November 2018, 12(4): 741-759. doi: 10.3934/amc.2018044

Computing discrete logarithms in cryptographically-interesting characteristic-three finite fields

1. 

Computer Science Department, CINVESTAV-IPN, Mexico

2. 

Centro de Investigación en Computación, Instituto Politécnico Nacional, Mexico

3. 

Department of Combinatorics & Optimization, University of Waterloo, Canada

Received  November 2017 Published  September 2018

Since 2013 there have been several developments in algorithms for computing discrete logarithms in small-characteristic finite fields, culminating in a quasi-polynomial algorithm. In this paper, we report on our successful computation of discrete logarithms in the cryptographically-interesting characteristic-three finite field $\mathbb{F}_{3^{6.509}}$    using these new algorithms; prior to 2013, it was believed that this field enjoyed a security level of 128 bits. We also show that a recent idea of Guillevic can be used to compute discrete logarithms in the cryptographically-interesting finite field $\mathbb{F}_{3^{6.709}}$    using essentially the same resources as we expended on the $\mathbb{F}_{3^{6.509}}$    computation. Finally, we argue that discrete logarithms in the finite field $\mathbb{F}_{3^{6.1429}}$    can feasibly be computed today; this is significant because this cryptographically-interesting field was previously believed to enjoy a security level of 192 bits.

Citation: Gora Adj, Isaac Canales-Martínez, Nareli Cruz-Cortés, Alfred Menezes, Thomaz Oliveira, Luis Rivera-Zamarripa, Francisco Rodríguez-Henríquez. Computing discrete logarithms in cryptographically-interesting characteristic-three finite fields. Advances in Mathematics of Communications, 2018, 12 (4) : 741-759. doi: 10.3934/amc.2018044
References:
[1]

ABACUS Supercomputer - Cinvestav, http://www.abacus.cinvestav.mx/.

[2]

G. Adj, Logaritmo discreto en campos finitos de característica pequeña: atacando la criptografía basada en emparejamientos de Tipo 1, Ph.D. thesis, CINVESTAV-IPN, 2016. Available at http://www.cs.cinvestav.mx/TesisGraduados/2016/TesisGoraAdj.pdf.

[3]

G. Adj, A. Menezes, T. Oliveira and F. Rodríguez-Henríquez, Weakness of $\mathbb{F}_{3^{6 · 509}}$    for discrete logarithm cryptography, in: Pairing-Based Cryptography - Pairing 2013, LNCS, 8365 (2014), 20-44. doi: 10.1007/978-3-319-04873-4_2.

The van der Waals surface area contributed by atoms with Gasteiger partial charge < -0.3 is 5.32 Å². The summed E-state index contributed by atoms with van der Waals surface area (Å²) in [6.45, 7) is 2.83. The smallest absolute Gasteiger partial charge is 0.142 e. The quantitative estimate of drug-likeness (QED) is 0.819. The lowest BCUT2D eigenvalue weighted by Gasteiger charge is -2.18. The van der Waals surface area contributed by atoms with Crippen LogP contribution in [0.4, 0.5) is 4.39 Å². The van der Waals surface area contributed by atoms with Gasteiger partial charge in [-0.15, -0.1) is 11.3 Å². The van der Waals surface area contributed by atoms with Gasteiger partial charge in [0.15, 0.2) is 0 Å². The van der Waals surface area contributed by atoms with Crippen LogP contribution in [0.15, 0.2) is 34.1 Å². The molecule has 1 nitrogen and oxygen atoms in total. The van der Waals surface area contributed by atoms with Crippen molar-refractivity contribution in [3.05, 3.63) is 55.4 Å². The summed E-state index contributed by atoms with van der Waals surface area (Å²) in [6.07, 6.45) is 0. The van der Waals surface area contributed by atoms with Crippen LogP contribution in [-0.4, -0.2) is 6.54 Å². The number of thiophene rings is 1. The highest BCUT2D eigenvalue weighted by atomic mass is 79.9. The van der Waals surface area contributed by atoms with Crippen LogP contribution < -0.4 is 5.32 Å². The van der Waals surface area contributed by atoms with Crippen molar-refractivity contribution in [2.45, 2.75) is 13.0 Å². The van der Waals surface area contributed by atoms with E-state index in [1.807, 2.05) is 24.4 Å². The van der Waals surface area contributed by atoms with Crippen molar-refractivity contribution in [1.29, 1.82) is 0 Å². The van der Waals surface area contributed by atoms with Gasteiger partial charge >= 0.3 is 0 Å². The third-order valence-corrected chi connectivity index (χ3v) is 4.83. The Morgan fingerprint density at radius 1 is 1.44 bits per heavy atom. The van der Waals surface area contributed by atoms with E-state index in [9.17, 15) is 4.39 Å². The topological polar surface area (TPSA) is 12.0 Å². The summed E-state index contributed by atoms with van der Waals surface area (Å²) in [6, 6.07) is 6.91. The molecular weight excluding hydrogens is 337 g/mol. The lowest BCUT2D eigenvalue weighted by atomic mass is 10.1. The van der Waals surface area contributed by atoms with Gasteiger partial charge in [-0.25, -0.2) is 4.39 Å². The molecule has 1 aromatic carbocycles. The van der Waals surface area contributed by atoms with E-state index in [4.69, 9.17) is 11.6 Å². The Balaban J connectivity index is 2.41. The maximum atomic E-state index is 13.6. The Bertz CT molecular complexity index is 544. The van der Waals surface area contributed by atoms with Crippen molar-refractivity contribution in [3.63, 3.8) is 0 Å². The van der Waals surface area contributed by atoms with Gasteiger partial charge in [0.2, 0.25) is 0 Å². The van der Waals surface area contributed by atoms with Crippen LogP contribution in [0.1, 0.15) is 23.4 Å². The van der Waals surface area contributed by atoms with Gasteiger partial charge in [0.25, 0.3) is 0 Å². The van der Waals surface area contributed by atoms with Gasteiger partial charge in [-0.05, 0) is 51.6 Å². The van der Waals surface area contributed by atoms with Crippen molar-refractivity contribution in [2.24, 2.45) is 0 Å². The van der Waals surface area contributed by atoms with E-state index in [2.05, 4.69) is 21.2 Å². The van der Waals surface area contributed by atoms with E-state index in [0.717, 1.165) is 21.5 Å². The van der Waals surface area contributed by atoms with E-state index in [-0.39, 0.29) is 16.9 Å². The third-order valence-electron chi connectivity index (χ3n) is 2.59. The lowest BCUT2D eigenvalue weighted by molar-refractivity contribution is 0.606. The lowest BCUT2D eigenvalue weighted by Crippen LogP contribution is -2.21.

[4]

G. AdjA. MenezesT. Oliveira and F. Rodríguez-Henríquez, Weakness of $\mathbb{F}_{3^{6 · 1429}}$    and $\mathbb{F}_{2^{4 · 3041}}$    for discrete logarithm cryptography, Finite Fields and Their Applications, 32 (2015), 148-170. doi: 10.1016/j.ffa.2014.10.009.

[5]

G. Adj, A. Menezes, T. Oliveira and F. Rodríguez-Henríquez, Computing discrete logarithms in $\mathbb{F}_{3^{6 · 137}}$    and $\mathbb{F}_{3^{6 · 163}}$    using Magma, in: WAIFI 2014, LNCS, 9061 (2015), 3-22. doi: 10.1007/978-3-319-16277-5_1.

[6]

R. Barbulescu, P. Gaudry, A. Joux and E. Thomé, A heuristic quasi-polynomial algorithm for discrete logarithm in finite fields of small characteristic: Improvements over FFS in small to medium characteristic, in: Advances in Cryptology - EUROCRYPT 2014, LNCS, 8441 (2014), 1-16. doi: 10.1007/978-3-642-55220-5_1.

[7]

P. BarretoS. GalbraithC. ÓhÉigeartaigh and M. Scott, Efficient pairing computation on supersingular abelian varieties, Designs, Codes and Cryptography, 42 (2007), 239-271. doi: 10.1007/s10623-006-9033-6.

[8]

P. Barreto, H. Kim, B. Lynn and M. Scott, Efficient algorithms for pairing-based cryptosystems, in: Advances in Cryptology - CRYPTO 2002, LNCS, 2442 (2002), 354-368. doi: 10.1007/3-540-45708-9_23.

[9]

I. BlakeR. Fuji-HaraR. Mullin and S. Vanstone, Computing logarithms in finite fields of characteristic two, SIAM Journal on Algebraic and Discrete Methods, 5 (1984), 276-285. doi: 10.1137/0605029.

[10]

D. Boneh and M. Franklin, Identity-based encryption from the Weil pairing, in: Advances in Cryptology - CRYPTO 2001, LNCS, 2139 (2001), 213-229. doi: 10.1007/3-540-44647-8_13.